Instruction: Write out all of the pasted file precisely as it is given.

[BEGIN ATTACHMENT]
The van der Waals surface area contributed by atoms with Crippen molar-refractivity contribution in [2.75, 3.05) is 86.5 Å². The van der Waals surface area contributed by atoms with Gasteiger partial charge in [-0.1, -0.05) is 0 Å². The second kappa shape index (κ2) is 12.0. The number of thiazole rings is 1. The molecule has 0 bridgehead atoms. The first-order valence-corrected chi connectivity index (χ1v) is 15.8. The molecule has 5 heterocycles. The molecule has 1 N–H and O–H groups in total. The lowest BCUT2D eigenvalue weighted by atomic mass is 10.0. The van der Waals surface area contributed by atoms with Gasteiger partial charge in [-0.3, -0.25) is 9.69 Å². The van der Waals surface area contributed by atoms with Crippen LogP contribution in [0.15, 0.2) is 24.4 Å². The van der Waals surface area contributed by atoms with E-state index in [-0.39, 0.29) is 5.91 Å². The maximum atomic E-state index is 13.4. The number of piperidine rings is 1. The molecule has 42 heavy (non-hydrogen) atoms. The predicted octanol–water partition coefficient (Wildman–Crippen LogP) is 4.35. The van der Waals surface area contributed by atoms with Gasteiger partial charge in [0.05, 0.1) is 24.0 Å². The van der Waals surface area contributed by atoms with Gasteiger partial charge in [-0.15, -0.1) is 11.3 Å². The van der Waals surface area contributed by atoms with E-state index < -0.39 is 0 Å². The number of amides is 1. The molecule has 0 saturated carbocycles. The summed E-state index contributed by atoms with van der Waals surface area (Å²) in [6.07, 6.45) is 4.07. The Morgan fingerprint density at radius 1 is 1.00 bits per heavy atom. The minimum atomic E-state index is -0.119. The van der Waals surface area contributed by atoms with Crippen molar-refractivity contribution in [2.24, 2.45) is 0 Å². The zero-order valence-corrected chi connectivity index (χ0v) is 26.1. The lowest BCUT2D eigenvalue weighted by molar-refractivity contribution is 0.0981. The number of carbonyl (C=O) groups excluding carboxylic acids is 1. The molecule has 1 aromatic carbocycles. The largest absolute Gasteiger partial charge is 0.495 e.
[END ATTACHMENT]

The van der Waals surface area contributed by atoms with Crippen molar-refractivity contribution in [2.75, 3.05) is 86.5 Å². The van der Waals surface area contributed by atoms with Gasteiger partial charge in [-0.1, -0.05) is 0 Å². The second kappa shape index (κ2) is 12.0. The number of thiazole rings is 1. The molecule has 0 bridgehead atoms. The first-order valence-corrected chi connectivity index (χ1v) is 15.8. The molecule has 5 heterocycles. The molecule has 1 N–H and O–H groups in total. The lowest BCUT2D eigenvalue weighted by atomic mass is 10.0. The van der Waals surface area contributed by atoms with Gasteiger partial charge in [-0.3, -0.25) is 9.69 Å². The van der Waals surface area contributed by atoms with Crippen LogP contribution in [0.15, 0.2) is 24.4 Å². The van der Waals surface area contributed by atoms with E-state index in [-0.39, 0.29) is 5.91 Å². The maximum atomic E-state index is 13.4. The number of piperidine rings is 1. The molecule has 42 heavy (non-hydrogen) atoms. The predicted octanol–water partition coefficient (Wildman–Crippen LogP) is 4.35. The van der Waals surface area contributed by atoms with Gasteiger partial charge in [0.05, 0.1) is 24.0 Å². The van der Waals surface area contributed by atoms with Gasteiger partial charge in [-0.15, -0.1) is 11.3 Å². The van der Waals surface area contributed by atoms with E-state index < -0.39 is 0 Å². The number of amides is 1. The molecule has 0 saturated carbocycles. The summed E-state index contributed by atoms with van der Waals surface area (Å²) in [6.07, 6.45) is 4.07. The Morgan fingerprint density at radius 1 is 1.00 bits per heavy atom. The minimum atomic E-state index is -0.119. The van der Waals surface area contributed by atoms with Crippen molar-refractivity contribution in [2.24, 2.45) is 0 Å². The zero-order valence-corrected chi connectivity index (χ0v) is 26.1. The lowest BCUT2D eigenvalue weighted by molar-refractivity contribution is 0.0981. The number of carbonyl (C=O) groups excluding carboxylic acids is 1. The molecule has 1 aromatic carbocycles. The largest absolute Gasteiger partial charge is 0.495 e.